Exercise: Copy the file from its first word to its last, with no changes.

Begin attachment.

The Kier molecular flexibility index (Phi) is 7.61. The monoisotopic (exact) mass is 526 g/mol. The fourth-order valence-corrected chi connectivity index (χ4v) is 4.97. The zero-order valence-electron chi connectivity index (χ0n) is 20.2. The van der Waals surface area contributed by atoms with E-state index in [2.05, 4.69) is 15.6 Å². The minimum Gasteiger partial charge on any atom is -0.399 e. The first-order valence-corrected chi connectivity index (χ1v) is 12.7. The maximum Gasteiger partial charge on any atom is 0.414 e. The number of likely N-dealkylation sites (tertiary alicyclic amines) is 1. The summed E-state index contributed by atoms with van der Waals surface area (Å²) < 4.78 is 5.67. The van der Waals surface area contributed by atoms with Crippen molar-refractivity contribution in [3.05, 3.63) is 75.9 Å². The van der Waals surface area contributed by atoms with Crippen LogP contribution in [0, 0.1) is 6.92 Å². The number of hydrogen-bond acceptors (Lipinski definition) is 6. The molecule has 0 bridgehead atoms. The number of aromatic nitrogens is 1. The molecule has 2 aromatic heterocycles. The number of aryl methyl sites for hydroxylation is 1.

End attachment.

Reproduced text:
The Kier molecular flexibility index (Phi) is 7.61. The monoisotopic (exact) mass is 526 g/mol. The fourth-order valence-corrected chi connectivity index (χ4v) is 4.97. The zero-order valence-electron chi connectivity index (χ0n) is 20.2. The van der Waals surface area contributed by atoms with E-state index in [2.05, 4.69) is 15.6 Å². The minimum Gasteiger partial charge on any atom is -0.399 e. The first-order valence-corrected chi connectivity index (χ1v) is 12.7. The maximum Gasteiger partial charge on any atom is 0.414 e. The number of likely N-dealkylation sites (tertiary alicyclic amines) is 1. The summed E-state index contributed by atoms with van der Waals surface area (Å²) < 4.78 is 5.67. The van der Waals surface area contributed by atoms with Crippen molar-refractivity contribution in [3.05, 3.63) is 75.9 Å². The van der Waals surface area contributed by atoms with Crippen LogP contribution in [0, 0.1) is 6.92 Å². The number of hydrogen-bond acceptors (Lipinski definition) is 6. The molecule has 0 bridgehead atoms. The number of aromatic nitrogens is 1. The molecule has 2 aromatic heterocycles. The number of aryl methyl sites for hydroxylation is 1.